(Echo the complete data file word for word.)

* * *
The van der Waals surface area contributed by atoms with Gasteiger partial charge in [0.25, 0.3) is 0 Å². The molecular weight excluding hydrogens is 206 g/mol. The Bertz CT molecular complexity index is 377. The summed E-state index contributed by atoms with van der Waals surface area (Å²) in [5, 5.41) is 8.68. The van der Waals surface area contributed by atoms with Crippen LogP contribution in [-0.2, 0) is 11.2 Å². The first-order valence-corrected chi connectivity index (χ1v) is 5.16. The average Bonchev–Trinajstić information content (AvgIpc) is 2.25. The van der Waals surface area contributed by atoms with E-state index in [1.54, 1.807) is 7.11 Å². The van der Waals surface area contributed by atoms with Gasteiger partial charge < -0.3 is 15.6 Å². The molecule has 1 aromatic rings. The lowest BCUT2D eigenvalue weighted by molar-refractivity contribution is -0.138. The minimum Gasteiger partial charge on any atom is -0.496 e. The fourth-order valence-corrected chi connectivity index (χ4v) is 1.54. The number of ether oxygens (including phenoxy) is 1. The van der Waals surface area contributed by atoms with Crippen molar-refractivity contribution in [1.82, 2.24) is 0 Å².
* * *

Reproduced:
The van der Waals surface area contributed by atoms with Gasteiger partial charge in [0.25, 0.3) is 0 Å². The molecular weight excluding hydrogens is 206 g/mol. The Bertz CT molecular complexity index is 377. The summed E-state index contributed by atoms with van der Waals surface area (Å²) in [5, 5.41) is 8.68. The van der Waals surface area contributed by atoms with Crippen LogP contribution in [-0.2, 0) is 11.2 Å². The first-order valence-corrected chi connectivity index (χ1v) is 5.16. The average Bonchev–Trinajstić information content (AvgIpc) is 2.25. The van der Waals surface area contributed by atoms with E-state index in [1.54, 1.807) is 7.11 Å². The van der Waals surface area contributed by atoms with Gasteiger partial charge < -0.3 is 15.6 Å². The molecule has 1 aromatic rings. The lowest BCUT2D eigenvalue weighted by molar-refractivity contribution is -0.138. The minimum Gasteiger partial charge on any atom is -0.496 e. The fourth-order valence-corrected chi connectivity index (χ4v) is 1.54. The number of ether oxygens (including phenoxy) is 1. The van der Waals surface area contributed by atoms with Crippen molar-refractivity contribution in [1.82, 2.24) is 0 Å².